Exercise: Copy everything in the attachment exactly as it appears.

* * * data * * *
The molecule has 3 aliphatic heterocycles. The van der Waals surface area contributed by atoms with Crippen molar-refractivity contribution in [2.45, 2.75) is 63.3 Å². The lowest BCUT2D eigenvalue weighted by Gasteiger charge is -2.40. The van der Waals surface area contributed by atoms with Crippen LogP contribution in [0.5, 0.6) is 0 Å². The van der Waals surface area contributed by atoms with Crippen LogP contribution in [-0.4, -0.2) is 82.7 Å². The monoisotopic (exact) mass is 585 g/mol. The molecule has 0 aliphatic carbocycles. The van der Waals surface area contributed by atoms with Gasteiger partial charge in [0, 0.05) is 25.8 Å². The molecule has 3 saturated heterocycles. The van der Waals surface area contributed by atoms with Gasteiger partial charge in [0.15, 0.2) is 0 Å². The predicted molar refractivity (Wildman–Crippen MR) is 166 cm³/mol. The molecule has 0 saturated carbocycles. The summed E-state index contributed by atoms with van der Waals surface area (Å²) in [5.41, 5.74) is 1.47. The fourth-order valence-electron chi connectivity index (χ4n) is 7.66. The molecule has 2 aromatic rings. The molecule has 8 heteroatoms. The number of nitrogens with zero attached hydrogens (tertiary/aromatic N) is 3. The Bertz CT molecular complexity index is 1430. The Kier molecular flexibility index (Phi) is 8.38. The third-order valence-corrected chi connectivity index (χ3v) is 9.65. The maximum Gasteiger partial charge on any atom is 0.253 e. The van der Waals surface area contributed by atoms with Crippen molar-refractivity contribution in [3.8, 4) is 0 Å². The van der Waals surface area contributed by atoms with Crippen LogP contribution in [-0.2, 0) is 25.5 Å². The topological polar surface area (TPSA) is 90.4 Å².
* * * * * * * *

The molecule has 3 aliphatic heterocycles. The van der Waals surface area contributed by atoms with Crippen molar-refractivity contribution in [2.45, 2.75) is 63.3 Å². The lowest BCUT2D eigenvalue weighted by Gasteiger charge is -2.40. The van der Waals surface area contributed by atoms with Crippen LogP contribution in [0.5, 0.6) is 0 Å². The van der Waals surface area contributed by atoms with Crippen LogP contribution in [-0.4, -0.2) is 82.7 Å². The monoisotopic (exact) mass is 585 g/mol. The molecule has 0 aliphatic carbocycles. The van der Waals surface area contributed by atoms with Gasteiger partial charge in [0, 0.05) is 25.8 Å². The molecule has 3 saturated heterocycles. The van der Waals surface area contributed by atoms with Gasteiger partial charge in [0.15, 0.2) is 0 Å². The predicted molar refractivity (Wildman–Crippen MR) is 166 cm³/mol. The molecule has 0 saturated carbocycles. The summed E-state index contributed by atoms with van der Waals surface area (Å²) in [5.41, 5.74) is 1.47. The fourth-order valence-electron chi connectivity index (χ4n) is 7.66. The molecule has 2 aromatic rings. The molecule has 8 heteroatoms. The number of nitrogens with zero attached hydrogens (tertiary/aromatic N) is 3. The Bertz CT molecular complexity index is 1430. The Kier molecular flexibility index (Phi) is 8.38. The third-order valence-corrected chi connectivity index (χ3v) is 9.65. The maximum Gasteiger partial charge on any atom is 0.253 e. The van der Waals surface area contributed by atoms with Crippen molar-refractivity contribution in [3.8, 4) is 0 Å². The van der Waals surface area contributed by atoms with Crippen LogP contribution in [-0.2, 0) is 25.5 Å². The topological polar surface area (TPSA) is 90.4 Å².